I'm confused also..Haven't a clue what the percentage is for me as I wasn't given one... I'm on a trial which looks at the amount of herceptin given.. there are 2 arms to the trial. 3 doses of herceptin given with taxotere plus 3 FEC versus the same as that plus 15 doses of herceptin given every three weeks. needless to say I'm on the long arm with the extra herceptin.. think I'm pleased about that really..so goodness knows with me, only time will tell!! sounds as if with all the treatment you've had, you would expect a bit better than 7%.. you must have a percentage before adding herceptin? any idea what that was?
I have just had Herceptin 13 I think. I have lost count. I really do not understand it all. I have been told it only makes a 7% difference for me. What does that mean? Is it good or bad? Does it mean I am so bad that it only adds an extra 7% or the opposite if that makes sense. I was Grade 2 with 4 lymph nodes involved out of 21. Had everything. Mastectomy, FEC, Taxotere, rads, Arimidex & Herceptin. I would be grateful if anyone else can shed light on the 7%.
My sis in law is doing great, she's a strong lady. They are staying with us this weekend (shes still in bed bless her!) Know how she feels at just 2 weeks post double mast.
Thanks again for your help
Thanks girls, some really useful info there. Ali, hadn't realised you were on herceptin indefinately, hope it continues to be beneficial.
i don't know about alli but I am on herceptin permanently (or as long as it continues to work for me) because I have secondaries. That is the norm where secondaries are involved. As to whether an her2+ diagnosis is less serious with the availability of herceptin I think the answer to that is probably yes but sadly for a number of those dx as her2 positive herceptin doesn't always work and it is normally only give if one is her2+++. Not for her2++ or her2+. It has to be strongly her2+. Then there are the ones whose hearts are not strong enough to stand herceptin for very long.
If you don't mind me asking I just wonder why you will be on Herceptin indefinitely? Do you have secondaries?
I had grade 3, aggressive IBC and started Herceptin with the 3rd round of taxotere. My next Herceptin will be no. 18 so I think it will be finishing, but not sure as I have to see the Onc first for confirmation.
I have already asked him why Herceptin is only given for a year and what happens afterwards (meaning does the cancer come back). He said there is no evidence that being on it for longer than the year is more beneficial.
I have also been told that with the treatment of Herceptin, it is no more "serious" than HER neg cancers.
My cancer is aggressive too.I'm HER positive so have Herceptin every 3 weeks for the rest of my life.I don't get any side effects from it but just have to have 3 monthly heart scans because it can damage the heart.Hope your Sister is ok.
Love Alli x
I have an aggressive form of BC which is HER2+++ and have been given Herceptin from the outset even though I have no secondaries or any evidence of node involvement so far. (Can't be totally sure because I don't have surgery until September when chemo finishes.) I was only diagnosed at the end of March and I think the policies on Herceptin have changed a lot in the last 2 years. Certainly, in Scotland, it is now more common to give Herceptin for HER2++ primary BC. It has been well proven to improve life expectancy in the USA. As Marilyn says it prevents the cancer cells from dividing.
Hope this gives you a positive message to take to your brother and sister-in-law.
I used to post similar timescale to yourself. I was diagnosed in June 2006, had mast, 8FEC and 17 Herceptin. Still here and doing fine.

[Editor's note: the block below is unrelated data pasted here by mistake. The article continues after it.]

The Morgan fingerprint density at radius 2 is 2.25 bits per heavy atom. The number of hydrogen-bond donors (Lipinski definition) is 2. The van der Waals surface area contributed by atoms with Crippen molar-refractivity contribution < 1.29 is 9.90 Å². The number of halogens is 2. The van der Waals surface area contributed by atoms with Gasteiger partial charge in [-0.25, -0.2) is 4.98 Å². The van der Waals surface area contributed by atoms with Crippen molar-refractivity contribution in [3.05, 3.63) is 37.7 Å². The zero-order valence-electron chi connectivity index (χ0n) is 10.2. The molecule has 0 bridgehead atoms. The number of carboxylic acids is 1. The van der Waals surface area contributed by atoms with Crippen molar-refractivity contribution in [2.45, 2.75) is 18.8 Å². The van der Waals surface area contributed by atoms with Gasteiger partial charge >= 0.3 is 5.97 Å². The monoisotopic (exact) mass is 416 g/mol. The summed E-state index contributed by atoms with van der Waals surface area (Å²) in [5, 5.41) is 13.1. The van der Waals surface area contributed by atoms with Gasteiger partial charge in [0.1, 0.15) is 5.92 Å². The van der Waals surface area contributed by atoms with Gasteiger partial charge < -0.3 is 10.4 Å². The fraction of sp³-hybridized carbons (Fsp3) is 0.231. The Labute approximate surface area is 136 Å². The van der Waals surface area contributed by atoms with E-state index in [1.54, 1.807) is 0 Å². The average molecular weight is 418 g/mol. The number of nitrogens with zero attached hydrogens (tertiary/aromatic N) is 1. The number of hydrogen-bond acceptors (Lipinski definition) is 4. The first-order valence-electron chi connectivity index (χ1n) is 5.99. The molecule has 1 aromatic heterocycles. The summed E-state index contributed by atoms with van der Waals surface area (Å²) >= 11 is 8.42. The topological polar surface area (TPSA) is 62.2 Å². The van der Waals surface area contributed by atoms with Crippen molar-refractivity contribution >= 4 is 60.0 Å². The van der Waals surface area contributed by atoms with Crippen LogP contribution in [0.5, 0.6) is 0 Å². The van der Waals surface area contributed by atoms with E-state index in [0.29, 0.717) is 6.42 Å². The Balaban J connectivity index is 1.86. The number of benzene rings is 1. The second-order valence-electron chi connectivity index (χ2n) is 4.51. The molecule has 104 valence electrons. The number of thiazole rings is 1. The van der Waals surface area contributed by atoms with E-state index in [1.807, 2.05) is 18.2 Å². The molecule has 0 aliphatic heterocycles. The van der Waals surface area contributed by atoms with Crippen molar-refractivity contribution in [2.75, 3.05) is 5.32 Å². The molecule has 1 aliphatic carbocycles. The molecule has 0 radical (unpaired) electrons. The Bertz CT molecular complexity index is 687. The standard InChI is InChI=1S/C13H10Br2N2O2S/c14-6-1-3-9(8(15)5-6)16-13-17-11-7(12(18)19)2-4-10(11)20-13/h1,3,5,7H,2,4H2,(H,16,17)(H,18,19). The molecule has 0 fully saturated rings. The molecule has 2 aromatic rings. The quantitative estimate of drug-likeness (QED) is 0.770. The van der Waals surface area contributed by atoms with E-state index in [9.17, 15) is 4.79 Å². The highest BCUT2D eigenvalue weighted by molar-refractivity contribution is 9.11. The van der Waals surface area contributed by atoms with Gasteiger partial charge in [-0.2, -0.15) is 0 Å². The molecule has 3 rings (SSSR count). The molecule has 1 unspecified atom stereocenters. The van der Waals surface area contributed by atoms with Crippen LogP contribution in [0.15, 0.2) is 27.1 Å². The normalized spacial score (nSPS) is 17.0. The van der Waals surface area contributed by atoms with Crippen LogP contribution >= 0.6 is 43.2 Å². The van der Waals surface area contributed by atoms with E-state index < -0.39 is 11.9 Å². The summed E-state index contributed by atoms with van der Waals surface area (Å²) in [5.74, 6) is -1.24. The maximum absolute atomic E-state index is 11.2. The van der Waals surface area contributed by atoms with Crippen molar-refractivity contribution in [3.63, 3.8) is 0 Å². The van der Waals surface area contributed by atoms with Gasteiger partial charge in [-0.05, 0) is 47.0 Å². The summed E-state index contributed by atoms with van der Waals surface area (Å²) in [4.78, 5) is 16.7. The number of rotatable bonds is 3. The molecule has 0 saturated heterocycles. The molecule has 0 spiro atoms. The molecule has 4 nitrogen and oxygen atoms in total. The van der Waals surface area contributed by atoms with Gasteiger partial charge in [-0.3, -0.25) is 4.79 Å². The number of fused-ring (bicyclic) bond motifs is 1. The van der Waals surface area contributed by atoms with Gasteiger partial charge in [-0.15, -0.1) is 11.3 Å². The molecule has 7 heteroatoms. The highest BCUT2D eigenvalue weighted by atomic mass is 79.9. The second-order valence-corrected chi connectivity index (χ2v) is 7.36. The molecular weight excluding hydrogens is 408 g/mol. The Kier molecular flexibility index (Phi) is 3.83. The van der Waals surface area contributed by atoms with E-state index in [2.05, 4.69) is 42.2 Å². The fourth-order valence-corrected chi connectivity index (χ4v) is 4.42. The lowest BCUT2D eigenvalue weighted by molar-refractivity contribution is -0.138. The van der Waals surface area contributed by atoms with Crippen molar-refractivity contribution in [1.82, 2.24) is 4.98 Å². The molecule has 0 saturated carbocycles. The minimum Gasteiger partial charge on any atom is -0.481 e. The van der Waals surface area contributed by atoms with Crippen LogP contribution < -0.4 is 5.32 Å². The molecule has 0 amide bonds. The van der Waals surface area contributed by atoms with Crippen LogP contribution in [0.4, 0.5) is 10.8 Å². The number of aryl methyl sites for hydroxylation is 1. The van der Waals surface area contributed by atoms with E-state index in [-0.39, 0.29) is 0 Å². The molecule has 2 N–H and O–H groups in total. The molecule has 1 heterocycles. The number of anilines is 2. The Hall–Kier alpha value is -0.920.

HER2+ is a more aggressive cancer but responds to herceptin which stops the cells from dividing, and evens up the score for survival for HER2-. does that make sense?
Not too many side effects, feeling a bit fluey (under the weather) is common, affects hearts function so regular MUGA scans given to check, and I complained about my nails and hair.
Hope you are OK and that you SIL does as well as I have
Take care Marilyn x
So sorry to hear that your s.i.l. has got this rotten disease. Very briefly cos it is late I think to have been HER2 before Herceptin was being offered was a bit dire. It is assumed that all of mine since 1990 were her2+++ but i didn't get it till 2004 when my other options had run out. They grow pretty aggressively but it sounds as if she has had all the right advice in having bilateral mastectomies and nodes removed. I had herceptin when all my other chemo options had run out. She will need to be vigilant for any signs of abnormal things she experiences. My experiences of herceptin are with my secondaries and since I started herceptin everything has remained stable for me for some time now.
I am not sure if I am rambling or you can make sense of this but if I can help any further I will try. Feel free to pm me if that will help.
I need some advice. I am nearly 3 yrs into this journey. Had Mastectomy, nodes removed, chemo, rads, arimidex now tamoxifen. I am well informed on the areas that affect me, but last yr my sister in law was diagnosed and her prognosis appears to be very different. She is married to my brother, whom I am trying to support through this (she has a large family and they are supporting her, she doesn't seem to want to talk to me about it).
She was told her BC was agressive. 1 very large lump (whole breast) and a few smaller ones in other breast. Lymph nodes involved on both sides. She had chemo (fec) and recently a double mastectomy and node removal. She has recently been told she will have rads, is on tamoxifen, and will have herceptin for 1 yr.
My brother is very frightened that being given herceptin means she is more likely to die from this terrible illness. Is this the case? How does herceptin work? I was told it wasn't suitable for me and so I know very little about it.
I guess what I need is some advice on how to handle his questions in not too a negative way. I have already directed him to the BC nurse. If someone could give me a simple breakdown on the ins and outs of herceptin I would be very grateful.